The second period in the existence of Gradishte / Vratitsa is the 3rd century AD when it was a Roman fortress. The third period is in the 4th century AD, the Late Antiquity period which has left traces of burned down buildings. The fourth period started in the 6th century AD the Early Byzantine Empire added new fortifications to the existing Thracian and Roman ones.
The fifth period is the 13th-14th century, the time of the Second Bulgarian Empire (1185-1396), which also added new fortifications as evidenced by the discovery of bronze coins and ceramics. It was in this period that the city started to expand outside of the fortress walls turning into today’s city of Vratsa over the next centuries.
A total of five medieval graves have been found in a necropolis from the time of the Bulgarian Empire; one of them was the grave of a big man with a stone placed on his chest in order to “neutralize” him so that he would not rise from the grave. The discovery has led the Bulgarian media to term the buried man “the Vratsa Vampire”.
Another necropolis containing numerous graves with rich inventories from the period of the Second Bulgarian Empire (13th-14th century) was discovered in downtown Vratsa in July-August 2016 during the construction of an apartment building.
The 2,500-year-old Mogilanska Mound Treasure, also known as the Vratsa Gold Treasure, was found during the excavations of an Ancient Thracian burial mound in the downtown of Vratsa back in 1965.
In addition to the human and horse skeletons and the chariots discovered in the mound’s three tombs, the archaeologists also found a treasure consisting of a golden laurel wreath, 47 gold appliqués, 2 golden earrings, 4 silver phialae, a silver jug, a rhyton-shaped amphora, and 50 clay figures.
The Mogilanska Mound is believed to have been a royal tomb of the ruling dynasty of the Ancient Thracian tribe Triballi which inhabited the region of Northwest Bulgaria more than 2,000 years ago.
The Mogilanska Mound Treasure, also known as the Vratsa Gold Treasure, was found during excavations of a mound (which turned out to hold three tombs) in the downtown of Northwestern Bulgarian city of Vratsa in 1965-1966. The treasure found with the skeletons of people and horses, and chariots, consists of a golden crown of laurels, 47 gold appliqués, 2 golden earrings, 4 silver phialai, a silver jug, a rhyton-shaped amphora, and 50 clay figures. The Mogilanska Mound is believed to be a royal tomb connected with the dynasty of the Tribali tribe.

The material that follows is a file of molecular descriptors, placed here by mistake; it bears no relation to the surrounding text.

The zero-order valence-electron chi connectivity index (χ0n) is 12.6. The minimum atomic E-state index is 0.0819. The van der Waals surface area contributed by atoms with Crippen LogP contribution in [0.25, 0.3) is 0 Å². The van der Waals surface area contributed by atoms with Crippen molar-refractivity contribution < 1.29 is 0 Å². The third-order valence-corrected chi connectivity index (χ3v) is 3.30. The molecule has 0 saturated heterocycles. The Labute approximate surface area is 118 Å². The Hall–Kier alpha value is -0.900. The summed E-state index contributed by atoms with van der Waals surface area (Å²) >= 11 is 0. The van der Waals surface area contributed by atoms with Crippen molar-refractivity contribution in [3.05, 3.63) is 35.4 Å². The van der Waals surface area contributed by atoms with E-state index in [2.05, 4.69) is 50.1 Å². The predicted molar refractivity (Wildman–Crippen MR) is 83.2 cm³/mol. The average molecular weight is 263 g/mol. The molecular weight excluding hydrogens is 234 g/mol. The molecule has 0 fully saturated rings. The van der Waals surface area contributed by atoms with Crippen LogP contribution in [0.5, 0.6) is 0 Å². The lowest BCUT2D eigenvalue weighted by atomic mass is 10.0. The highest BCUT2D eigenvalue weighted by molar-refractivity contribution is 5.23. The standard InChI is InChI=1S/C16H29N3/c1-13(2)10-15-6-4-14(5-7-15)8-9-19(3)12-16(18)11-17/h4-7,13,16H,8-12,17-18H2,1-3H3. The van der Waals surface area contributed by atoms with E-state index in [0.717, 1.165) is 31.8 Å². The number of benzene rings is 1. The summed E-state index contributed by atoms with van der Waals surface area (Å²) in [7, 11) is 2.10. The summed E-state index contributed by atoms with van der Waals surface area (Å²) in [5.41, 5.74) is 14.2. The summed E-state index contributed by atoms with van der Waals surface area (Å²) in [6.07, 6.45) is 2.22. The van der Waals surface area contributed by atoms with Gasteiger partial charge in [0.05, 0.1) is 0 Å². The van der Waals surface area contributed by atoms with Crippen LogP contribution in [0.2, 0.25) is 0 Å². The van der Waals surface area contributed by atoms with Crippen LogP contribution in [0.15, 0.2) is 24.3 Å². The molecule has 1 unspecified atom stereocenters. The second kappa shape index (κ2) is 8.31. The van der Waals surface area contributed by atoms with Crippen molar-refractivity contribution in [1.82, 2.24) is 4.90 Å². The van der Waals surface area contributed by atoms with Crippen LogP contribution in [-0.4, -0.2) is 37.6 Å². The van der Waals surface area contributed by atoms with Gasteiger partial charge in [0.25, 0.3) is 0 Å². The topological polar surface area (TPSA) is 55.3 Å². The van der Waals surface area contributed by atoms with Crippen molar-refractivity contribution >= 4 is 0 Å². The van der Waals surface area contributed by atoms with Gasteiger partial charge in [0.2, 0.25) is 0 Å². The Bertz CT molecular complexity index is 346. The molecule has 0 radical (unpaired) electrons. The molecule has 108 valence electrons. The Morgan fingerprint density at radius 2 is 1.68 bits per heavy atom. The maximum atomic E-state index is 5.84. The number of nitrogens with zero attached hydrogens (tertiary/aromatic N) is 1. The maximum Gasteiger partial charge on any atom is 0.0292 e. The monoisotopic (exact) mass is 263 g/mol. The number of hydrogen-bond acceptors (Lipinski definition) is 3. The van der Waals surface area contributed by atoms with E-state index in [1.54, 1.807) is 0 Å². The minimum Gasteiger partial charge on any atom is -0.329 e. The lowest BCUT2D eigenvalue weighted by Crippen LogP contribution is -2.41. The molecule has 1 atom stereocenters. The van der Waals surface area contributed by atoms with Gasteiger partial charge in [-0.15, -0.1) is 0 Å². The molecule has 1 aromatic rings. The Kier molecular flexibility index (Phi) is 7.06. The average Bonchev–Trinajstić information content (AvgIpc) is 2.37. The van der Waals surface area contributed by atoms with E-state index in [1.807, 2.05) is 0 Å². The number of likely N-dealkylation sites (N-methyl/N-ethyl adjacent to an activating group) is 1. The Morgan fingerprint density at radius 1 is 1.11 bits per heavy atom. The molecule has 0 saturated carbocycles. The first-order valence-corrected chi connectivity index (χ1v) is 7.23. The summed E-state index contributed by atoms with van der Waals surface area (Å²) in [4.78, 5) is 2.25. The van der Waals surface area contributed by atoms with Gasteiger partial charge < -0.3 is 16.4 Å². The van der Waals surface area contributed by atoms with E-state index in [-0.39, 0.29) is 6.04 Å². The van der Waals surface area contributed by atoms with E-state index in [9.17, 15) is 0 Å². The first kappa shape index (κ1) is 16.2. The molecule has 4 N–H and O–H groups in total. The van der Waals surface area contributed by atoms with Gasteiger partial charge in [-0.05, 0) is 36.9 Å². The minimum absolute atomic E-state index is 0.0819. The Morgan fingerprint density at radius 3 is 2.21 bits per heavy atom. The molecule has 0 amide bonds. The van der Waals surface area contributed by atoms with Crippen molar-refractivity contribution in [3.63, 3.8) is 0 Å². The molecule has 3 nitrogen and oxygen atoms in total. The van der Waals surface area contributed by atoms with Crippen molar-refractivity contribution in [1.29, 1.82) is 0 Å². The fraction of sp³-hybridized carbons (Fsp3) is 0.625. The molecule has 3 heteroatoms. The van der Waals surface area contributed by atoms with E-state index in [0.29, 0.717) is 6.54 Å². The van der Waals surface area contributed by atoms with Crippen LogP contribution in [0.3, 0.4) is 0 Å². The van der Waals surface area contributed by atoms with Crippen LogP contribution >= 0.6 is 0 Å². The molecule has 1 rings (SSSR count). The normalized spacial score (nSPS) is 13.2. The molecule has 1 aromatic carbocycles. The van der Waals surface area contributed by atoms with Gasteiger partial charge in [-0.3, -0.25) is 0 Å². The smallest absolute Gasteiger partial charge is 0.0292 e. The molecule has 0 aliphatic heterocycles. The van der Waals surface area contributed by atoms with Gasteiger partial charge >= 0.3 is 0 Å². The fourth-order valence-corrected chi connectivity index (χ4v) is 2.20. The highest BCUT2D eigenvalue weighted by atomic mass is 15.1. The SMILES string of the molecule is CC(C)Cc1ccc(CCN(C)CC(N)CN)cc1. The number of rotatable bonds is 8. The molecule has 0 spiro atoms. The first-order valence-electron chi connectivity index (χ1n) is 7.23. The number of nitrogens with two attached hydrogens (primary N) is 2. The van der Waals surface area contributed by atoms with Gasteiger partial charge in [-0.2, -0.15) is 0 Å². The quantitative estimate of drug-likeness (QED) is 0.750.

The Rogozen Treasure, also known as the Rogozen Silver Treasure, is the largest (in terms of weight) treasure from Ancient Thrace to have ever been found in Bulgaria and beyond.
It was first discovered by accident in 1985 by Ivan Dimitrov, a tractor driver digging a ditch for water pipes in his own yard, and his wife Nadka Savova, in the town of Rogozen, Hayredin Municipality, in Northwest Bulgaria. A second stash of silver and gold plated vessels was found on January 6, 1986, during emergency excavations by archaeologists Bogdan Nikolov, Spas Mashov, and Plamen Ivanov.
The Rogozen Treasure consists of 165 receptacles, including 108 phiales, 54 jugs and 3 goblets. They have a combined total weight of more than 20 kg making it the largest Ancient Thracian treasure ever found. The treasure is an invaluable source of information for the life of the Thracians due to the variety of motifs from the Ancient Thracian and Ancient Greek mythology in the richly decorated artifacts.
Because the large number of vessels was collected over a long period of time, the treasure is dated back to the period from the 6th century BC until the middle of the 4th century BC. Some of the vessels were locally made in Ancient Thrace, while others are imports from Ancient Greece.
The Rogozen Treasure belonged to Thracian aristocrats, most probably the royal family of the Triballi tribe who inhabited the region of today’s Northwest Bulgaria. It is part of the collection of the Vratsa Regional Museum of History, with 20 of its 165 vessels loaned to the National Museum of History in Sofia.